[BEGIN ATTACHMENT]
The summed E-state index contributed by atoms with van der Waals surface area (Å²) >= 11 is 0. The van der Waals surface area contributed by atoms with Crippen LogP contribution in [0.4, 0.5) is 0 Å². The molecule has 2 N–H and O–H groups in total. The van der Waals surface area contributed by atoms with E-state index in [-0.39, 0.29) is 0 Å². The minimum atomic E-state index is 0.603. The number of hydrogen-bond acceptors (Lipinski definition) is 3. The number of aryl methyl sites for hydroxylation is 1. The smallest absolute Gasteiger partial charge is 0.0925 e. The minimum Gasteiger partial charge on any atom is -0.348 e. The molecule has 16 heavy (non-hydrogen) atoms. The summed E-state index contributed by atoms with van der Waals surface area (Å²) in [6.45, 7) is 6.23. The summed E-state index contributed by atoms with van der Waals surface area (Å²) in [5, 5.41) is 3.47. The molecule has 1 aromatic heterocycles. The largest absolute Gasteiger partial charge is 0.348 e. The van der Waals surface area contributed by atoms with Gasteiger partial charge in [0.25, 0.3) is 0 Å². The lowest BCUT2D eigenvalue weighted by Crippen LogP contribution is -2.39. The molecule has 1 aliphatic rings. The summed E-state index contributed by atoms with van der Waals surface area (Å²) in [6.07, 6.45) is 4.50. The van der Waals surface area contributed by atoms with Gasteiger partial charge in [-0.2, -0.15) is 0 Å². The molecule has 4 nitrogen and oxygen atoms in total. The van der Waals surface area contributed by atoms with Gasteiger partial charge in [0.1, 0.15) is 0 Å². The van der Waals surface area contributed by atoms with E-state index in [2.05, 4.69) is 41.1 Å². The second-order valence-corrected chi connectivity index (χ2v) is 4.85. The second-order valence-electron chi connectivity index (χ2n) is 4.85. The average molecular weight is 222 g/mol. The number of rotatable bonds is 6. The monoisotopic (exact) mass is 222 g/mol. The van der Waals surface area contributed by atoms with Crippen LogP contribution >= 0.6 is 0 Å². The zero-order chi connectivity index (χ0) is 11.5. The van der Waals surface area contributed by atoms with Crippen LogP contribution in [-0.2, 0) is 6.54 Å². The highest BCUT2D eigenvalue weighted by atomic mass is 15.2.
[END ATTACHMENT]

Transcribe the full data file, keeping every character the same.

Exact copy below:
The summed E-state index contributed by atoms with van der Waals surface area (Å²) >= 11 is 0. The van der Waals surface area contributed by atoms with Crippen LogP contribution in [0.4, 0.5) is 0 Å². The molecule has 2 N–H and O–H groups in total. The van der Waals surface area contributed by atoms with E-state index in [-0.39, 0.29) is 0 Å². The minimum atomic E-state index is 0.603. The number of hydrogen-bond acceptors (Lipinski definition) is 3. The number of aryl methyl sites for hydroxylation is 1. The smallest absolute Gasteiger partial charge is 0.0925 e. The minimum Gasteiger partial charge on any atom is -0.348 e. The molecule has 16 heavy (non-hydrogen) atoms. The summed E-state index contributed by atoms with van der Waals surface area (Å²) in [6.45, 7) is 6.23. The summed E-state index contributed by atoms with van der Waals surface area (Å²) in [5, 5.41) is 3.47. The molecule has 1 aromatic heterocycles. The largest absolute Gasteiger partial charge is 0.348 e. The van der Waals surface area contributed by atoms with Gasteiger partial charge in [0.25, 0.3) is 0 Å². The lowest BCUT2D eigenvalue weighted by Crippen LogP contribution is -2.39. The molecule has 1 aliphatic rings. The summed E-state index contributed by atoms with van der Waals surface area (Å²) in [6.07, 6.45) is 4.50. The van der Waals surface area contributed by atoms with Gasteiger partial charge in [-0.2, -0.15) is 0 Å². The molecule has 4 nitrogen and oxygen atoms in total. The van der Waals surface area contributed by atoms with Gasteiger partial charge in [0.1, 0.15) is 0 Å². The van der Waals surface area contributed by atoms with E-state index in [2.05, 4.69) is 41.1 Å². The second-order valence-corrected chi connectivity index (χ2v) is 4.85. The second-order valence-electron chi connectivity index (χ2n) is 4.85. The average molecular weight is 222 g/mol. The number of rotatable bonds is 6. The monoisotopic (exact) mass is 222 g/mol. The van der Waals surface area contributed by atoms with Crippen LogP contribution >= 0.6 is 0 Å². The zero-order chi connectivity index (χ0) is 11.5. The van der Waals surface area contributed by atoms with Crippen LogP contribution in [-0.2, 0) is 6.54 Å². The highest BCUT2D eigenvalue weighted by atomic mass is 15.2.